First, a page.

Cherokee Raceway Park owners Randy and Cristy Marrisett lost a lot of revenue last spring because of flooding that postponed events at their dragstrip, located just west of Rogersville. The weather has been perfect for racing this spring, but this time they've been shut down due to statewide Safer at Home guidelines.
During a normal racing event, Cherokee Raceway Park (CRP) hosts about 100 race cars and 400 people, but Gov. Bill Lee’s executive order names racetracks as non-essential businesses and prohibits gatherings greater than 10 people.
Cristy Marrisett told the Times News on Monday they’re still allowing eight racers to use the track without crews on race nights. Counting the Marrisetts, that meets the 10-person limit for gatherings.
“Why are we being treated different?”
Cristy doesn't believe it’s fair that local golf courses are still open and a bass tournament was allowed to take place in Hawkins County last week with 72 teams participating but her race track has to remain closed.
“We've got 16.71 acres, yet we can't have more than 10 people on our property,” Cristy said. “That's 727,000 square feet. And they will not let us open with more than 10 people. That (Quarryville) boat ramp was full of people for the bass tournament Saturday, and the golf courses in Rogersville and Bean Station are both open, and they're allowing multiple people on a golf cart.”
Cristy added, “I'm trying to figure out why are we being treated different.”
Shortly after Lee issued the Safer at Home mandate, the Hawkins County Sheriff's Office responded to a complaint about racing taking place at CRP.
The dragstrip was given a warning by the HCSO, and since that time hasn't allowed more than 10 people on the property.
“We just go when there's a complaint”
Sheriff Ronnie Lawson said Monday he is enforcing the guidelines in the governor's executive order pertaining to race tracks.
“The only complaints we received were on the dragstrip,” Lawson said. “According to the governor's executive order, they're supposed to be closed, and when they started, some of the neighbors called and complained. I don't have the manpower to go around everywhere checking on who is violating the executive order. We just go when there's a complaint.”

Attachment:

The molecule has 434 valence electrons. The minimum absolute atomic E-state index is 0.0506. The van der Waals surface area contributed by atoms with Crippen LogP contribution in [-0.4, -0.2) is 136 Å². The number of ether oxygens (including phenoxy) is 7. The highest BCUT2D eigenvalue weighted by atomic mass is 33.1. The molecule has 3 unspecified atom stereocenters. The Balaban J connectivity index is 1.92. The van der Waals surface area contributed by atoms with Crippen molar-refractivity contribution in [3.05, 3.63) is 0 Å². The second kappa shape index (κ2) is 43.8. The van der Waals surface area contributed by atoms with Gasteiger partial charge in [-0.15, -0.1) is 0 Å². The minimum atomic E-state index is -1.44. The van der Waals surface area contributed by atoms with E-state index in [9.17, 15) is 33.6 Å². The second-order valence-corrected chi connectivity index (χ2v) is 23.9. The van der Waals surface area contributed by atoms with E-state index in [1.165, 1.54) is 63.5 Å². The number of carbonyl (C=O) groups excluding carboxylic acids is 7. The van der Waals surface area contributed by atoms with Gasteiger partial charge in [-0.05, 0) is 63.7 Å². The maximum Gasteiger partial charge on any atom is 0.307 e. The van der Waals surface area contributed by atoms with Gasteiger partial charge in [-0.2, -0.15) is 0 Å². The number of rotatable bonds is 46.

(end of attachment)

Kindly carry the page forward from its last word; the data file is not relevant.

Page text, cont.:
Although they aren't happy about it, the Marrisetts are obeying the sheriff’s warning. The consequences for not obeying the order could result in criminal citations.
Lawson added, “We would politely ask them to shut down, and if they didn't and ignored the warning, they would be cited into court.”
“Why is golf essential?”
“We'd get fined,” Cristy said. “According to the executive order, it's up to $1,000 per person, and we can't afford that. We have tried to get on unemployment. We've not gotten anywhere with that, but we're still trying. The money ran out for the small business loans, and we couldn't get any of that, and so far neither one of us has gotten our stimulus check.”
Cristy added, “We just want to know the reasoning behind why they can open and we can't — particularly the golf courses and them having that bass tournament last week. Why is golf essential?”
Cristy said she has a plan for offering a safer racing venue by spreading out the race crews throughout the property and keeping teams separated. She noted that CRP draws most of its audience from the race teams and their friends and families who are already in contact with each other on a daily basis.
But that plan hasn’t impressed local officials enough to give them a waiver from the executive order.
“Our drivers are getting frustrated because they're seeing all these people at the golf courses, all these people in Lowe's, all these people in Walmart,” Cristy said. “To me, if they're going to shut the place down, they need to just shut everybody down because a lot of the ones who are doing the griping about us being open, they're still working and getting their checks.”